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Why doesn't Epiphone use laminate Rosewood?

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To my knowledge, Epiphone doesn't make an entry level laminate Rosewood body guitar. And I'm curious as to why? Everyone else does. If you like Rosewood tone, both Yamaha and Alvarez offer laminate Rosewood body guitars in the sub $500. price range. While Epiphone doesn't even offer Rosewood on the AJ Southern Jumbo style guitars. Which in the Gibson line, are Rosewood. I think Epiphone is really dropping the ball on this.

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I wonder if there is a lot of difference, tone-wise, among various wood varieties when they are laminated. Maybe if there is none to speak of, then it's a matter of cost between them.At that point it would be a matter of aesthetics and it may not be worth the guitar manufacturers' time to get into another laminate line.

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To my knowledge, Epiphone doesn't make an entry level laminate Rosewood body guitar. And I'm curious as to why? Everyone else does. If you like Rosewood tone, both Yamaha and Alvarez offer laminate Rosewood body guitars in the sub $500. price range. While Epiphone doesn't even offer Rosewood on the AJ Southern Jumbo style guitars. Which in the Gibson line, are Rosewood. I think Epiphone is really dropping the ball on this.

 

I wonder the same thing regarding the laminate rosewood...I own quite a few Washburn guitars and most of them are solid wood soundboard and laminate sides and backs...so Washburn does do as you are suggesting Epiphone should and seems to be successful at it.

 

Brazilian Rosewood is a "protected" species now and it's been reported that even Gibson has had to justify its supply of Brazilian Rosewood. Indian rosewood is not so rare, and that is the variety of rosewood I see on my Washburns and also on my Epiphone AJ500RC (which is an all-solid wood guitar...and in my opinion it is a Southern Jumbo style. The "A" in AJ500RC stands for "Advanced", a reference to the location of the braces on the underside of the soundboard). My AJ500RC fits my dreadnought size guitar cases perfectly and has slope-shoulders rather than the usual square-shouldered design we see on dreads...that's a Southern Jumbo to me [thumbup]!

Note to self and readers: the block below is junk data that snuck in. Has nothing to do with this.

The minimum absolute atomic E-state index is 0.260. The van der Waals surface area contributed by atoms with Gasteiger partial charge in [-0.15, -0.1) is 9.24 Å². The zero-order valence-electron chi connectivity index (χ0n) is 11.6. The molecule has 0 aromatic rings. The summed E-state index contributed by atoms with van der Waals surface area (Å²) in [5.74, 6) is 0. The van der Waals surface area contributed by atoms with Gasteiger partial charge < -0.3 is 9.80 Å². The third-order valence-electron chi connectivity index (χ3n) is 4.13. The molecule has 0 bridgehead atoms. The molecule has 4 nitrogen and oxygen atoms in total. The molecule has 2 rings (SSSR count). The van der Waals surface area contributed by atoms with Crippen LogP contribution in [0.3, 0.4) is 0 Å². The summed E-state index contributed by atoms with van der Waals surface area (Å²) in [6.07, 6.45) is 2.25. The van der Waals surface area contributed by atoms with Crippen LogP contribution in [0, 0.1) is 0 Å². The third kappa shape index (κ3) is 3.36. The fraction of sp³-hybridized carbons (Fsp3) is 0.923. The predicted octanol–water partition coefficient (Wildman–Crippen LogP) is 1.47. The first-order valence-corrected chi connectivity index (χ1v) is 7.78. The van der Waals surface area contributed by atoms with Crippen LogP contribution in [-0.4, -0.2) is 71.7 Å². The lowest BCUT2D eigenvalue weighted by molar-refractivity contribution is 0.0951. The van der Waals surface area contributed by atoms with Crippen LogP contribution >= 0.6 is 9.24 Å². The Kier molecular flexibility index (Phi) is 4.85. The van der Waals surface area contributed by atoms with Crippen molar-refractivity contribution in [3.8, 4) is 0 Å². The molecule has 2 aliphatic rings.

It takes us all a while to determine the tonewood combination we prefer...it seems to be one of those latter "epiphanies" for most of us. Mine happens to be cedar/rosewood, although I do have a few spruce/mahogany and Ovangkol instruments. Those instruments were purchased early in the development of my "collection".

 

Cheers!

 

Dugly [cool]

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Most other manufacturers charge a good £50 more for rosewood laminate than mahogany from what I've seen so maybe it's to keep the instruments affordable

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I wonder if there is a lot of difference, tone-wise, among various wood varieties when they are laminated.

 

If it's solid wood, yes, but if it's laminate, as you say, I doubt there's any noticeable tonal difference.

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If it's solid wood, yes, but if it's laminate, as you say, I doubt there's any noticeable tonal difference.

I disagree completely. Even in laminate, there is a pronounced difference between the tones of Rosewood and Mahogany. For example, recently Yamaha has upgraded their solid top/lam body acoustic line from the 700 series (with non scalloped braces) to the 800 series (with scalloped braces). So there are now a lot of used 700 series guitars available as people upgrade. I recently was in a pawnshop that had 2. A 700S (solid top over laminated nato) and a 730S (solid top over laminated Rosewood). The differences in tone on these same design/different tone wood guitars was obvious. IMO if Epiphone want to market an AJ body guitar, they SHOULD go with laminated Rosewood to more closely mimic the Gibson AJ tone.

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I have found as long as they are a good laminate, like rosewood inside layer inside as well as out, and not some random wood inside, that there is just as much difference as there is between solids. Comparing lams to lams. It would be cool if epiphone would do a guitar like that.

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